Cumbria Police and Crime Commissioner’s Business Case for the transfer of Cumbria Fire and Rescue Service’s Governance.
In July 2021, the UK Government announced that Cumbria would be divided in to two unitary local authorities, replacing the current arrangement of the six district councils and the overarching County Council.
One of the outcomes of this change is that the governance responsibility of Cumbria Fire and Rescue Service (CFRS) needs to move to a new organisation as it currently sits with Cumbria County Council which will no longer exist as of 1 April 2023.
Following this announcement, the PCC developed a business case, utilising an independent consultancy company, BearingPoint, to review which of the two viable options of governance transfer provides the best outcome for the residents and services of Cumbria:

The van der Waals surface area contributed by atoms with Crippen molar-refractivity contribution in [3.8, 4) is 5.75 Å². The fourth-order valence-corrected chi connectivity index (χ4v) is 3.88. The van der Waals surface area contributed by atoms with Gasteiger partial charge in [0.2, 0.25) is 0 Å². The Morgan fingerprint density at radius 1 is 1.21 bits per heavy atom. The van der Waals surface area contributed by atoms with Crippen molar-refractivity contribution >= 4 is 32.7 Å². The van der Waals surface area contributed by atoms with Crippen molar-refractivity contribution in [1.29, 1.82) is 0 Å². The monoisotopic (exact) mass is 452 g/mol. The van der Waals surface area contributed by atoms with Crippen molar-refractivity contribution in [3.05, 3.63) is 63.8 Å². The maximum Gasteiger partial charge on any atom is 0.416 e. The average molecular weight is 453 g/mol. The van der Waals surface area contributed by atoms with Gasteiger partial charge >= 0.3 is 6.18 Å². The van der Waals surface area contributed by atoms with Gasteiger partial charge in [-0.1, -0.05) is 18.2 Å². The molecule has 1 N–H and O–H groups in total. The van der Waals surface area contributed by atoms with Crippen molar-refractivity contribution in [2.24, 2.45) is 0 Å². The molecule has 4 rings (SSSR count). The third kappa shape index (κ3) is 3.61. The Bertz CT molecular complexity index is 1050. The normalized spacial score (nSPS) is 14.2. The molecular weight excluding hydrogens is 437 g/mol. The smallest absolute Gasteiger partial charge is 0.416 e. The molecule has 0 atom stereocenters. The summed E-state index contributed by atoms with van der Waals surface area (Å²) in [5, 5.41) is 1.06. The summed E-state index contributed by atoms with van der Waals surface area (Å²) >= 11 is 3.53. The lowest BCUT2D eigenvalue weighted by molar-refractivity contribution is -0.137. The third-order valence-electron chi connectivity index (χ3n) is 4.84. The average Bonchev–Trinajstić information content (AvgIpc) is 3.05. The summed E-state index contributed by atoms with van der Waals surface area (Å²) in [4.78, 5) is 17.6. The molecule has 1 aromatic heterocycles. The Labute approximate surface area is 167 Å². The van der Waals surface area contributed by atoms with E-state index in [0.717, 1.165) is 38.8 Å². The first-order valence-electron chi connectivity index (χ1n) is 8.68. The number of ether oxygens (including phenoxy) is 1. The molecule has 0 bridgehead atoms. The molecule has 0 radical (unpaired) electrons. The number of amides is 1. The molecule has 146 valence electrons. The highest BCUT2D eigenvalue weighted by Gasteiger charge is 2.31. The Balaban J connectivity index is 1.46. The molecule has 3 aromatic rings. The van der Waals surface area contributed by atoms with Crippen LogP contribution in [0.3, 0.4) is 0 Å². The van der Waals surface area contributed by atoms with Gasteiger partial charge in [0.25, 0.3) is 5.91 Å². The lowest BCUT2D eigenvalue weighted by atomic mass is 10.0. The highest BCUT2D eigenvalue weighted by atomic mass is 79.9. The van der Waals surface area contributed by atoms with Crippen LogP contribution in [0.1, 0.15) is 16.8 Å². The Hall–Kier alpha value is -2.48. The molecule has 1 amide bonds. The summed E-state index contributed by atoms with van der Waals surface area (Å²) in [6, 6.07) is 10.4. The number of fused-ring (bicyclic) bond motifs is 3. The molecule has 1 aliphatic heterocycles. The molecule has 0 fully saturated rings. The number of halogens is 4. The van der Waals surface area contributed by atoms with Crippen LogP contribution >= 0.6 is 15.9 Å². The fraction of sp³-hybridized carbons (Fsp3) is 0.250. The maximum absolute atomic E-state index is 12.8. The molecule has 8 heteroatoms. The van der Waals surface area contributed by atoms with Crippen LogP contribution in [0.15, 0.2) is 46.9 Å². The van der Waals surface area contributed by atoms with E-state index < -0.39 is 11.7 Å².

- A Police, Fire and Crime Commissioner for Cumbria (PFCC) sees the governance of CFRS transferred to the Police and Crime Commissioner for Cumbria and they would hold the sole responsibility for governance decisions of CFRS.
- A Combined Fire and Rescue Authority (CFRA) sees elected members from the two new unitary local authorities form a panel which holds responsibility of the governance and governance decisions for CFRS.
The governance is the only aspect of Cumbria Fire and Rescue Service that will transfer to the Office of the Police and Crime Commissioner, if successful. All operational matters remain with the Chief Fire Officer.
A consultation was launched on 26 January 2022 and ran for eight weeks, closing on 21 March 2022. The consultation was open to all members of the public and stakeholders to find out their views on where they believe governance should sit.
- Full Business Case
- Summary of the Business Case
- Frequently Asked Questions
- Summary of Consultation Results